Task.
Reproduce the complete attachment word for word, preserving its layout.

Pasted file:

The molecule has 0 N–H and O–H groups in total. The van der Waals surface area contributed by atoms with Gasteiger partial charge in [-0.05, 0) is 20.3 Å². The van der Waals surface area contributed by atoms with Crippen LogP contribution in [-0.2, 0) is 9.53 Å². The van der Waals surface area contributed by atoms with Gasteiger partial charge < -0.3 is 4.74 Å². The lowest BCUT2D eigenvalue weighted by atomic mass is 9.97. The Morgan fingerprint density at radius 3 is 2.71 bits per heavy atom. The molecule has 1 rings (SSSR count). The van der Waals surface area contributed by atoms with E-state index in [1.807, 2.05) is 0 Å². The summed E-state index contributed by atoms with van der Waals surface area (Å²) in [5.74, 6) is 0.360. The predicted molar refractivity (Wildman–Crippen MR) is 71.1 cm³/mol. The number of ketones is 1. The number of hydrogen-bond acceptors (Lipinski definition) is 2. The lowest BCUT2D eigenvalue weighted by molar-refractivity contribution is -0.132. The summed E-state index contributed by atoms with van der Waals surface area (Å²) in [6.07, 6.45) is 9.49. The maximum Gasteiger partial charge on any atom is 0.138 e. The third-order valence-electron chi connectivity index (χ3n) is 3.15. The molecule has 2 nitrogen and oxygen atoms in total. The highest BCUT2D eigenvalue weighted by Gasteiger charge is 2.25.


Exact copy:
The molecule has 0 N–H and O–H groups in total. The van der Waals surface area contributed by atoms with Gasteiger partial charge in [-0.05, 0) is 20.3 Å². The van der Waals surface area contributed by atoms with Crippen LogP contribution in [-0.2, 0) is 9.53 Å². The van der Waals surface area contributed by atoms with Gasteiger partial charge < -0.3 is 4.74 Å². The lowest BCUT2D eigenvalue weighted by atomic mass is 9.97. The Morgan fingerprint density at radius 3 is 2.71 bits per heavy atom. The molecule has 1 rings (SSSR count). The van der Waals surface area contributed by atoms with E-state index in [1.807, 2.05) is 0 Å². The summed E-state index contributed by atoms with van der Waals surface area (Å²) in [5.74, 6) is 0.360. The predicted molar refractivity (Wildman–Crippen MR) is 71.1 cm³/mol. The number of ketones is 1. The number of hydrogen-bond acceptors (Lipinski definition) is 2. The lowest BCUT2D eigenvalue weighted by molar-refractivity contribution is -0.132. The summed E-state index contributed by atoms with van der Waals surface area (Å²) in [6.07, 6.45) is 9.49. The maximum Gasteiger partial charge on any atom is 0.138 e. The third-order valence-electron chi connectivity index (χ3n) is 3.15. The molecule has 2 nitrogen and oxygen atoms in total. The highest BCUT2D eigenvalue weighted by Gasteiger charge is 2.25.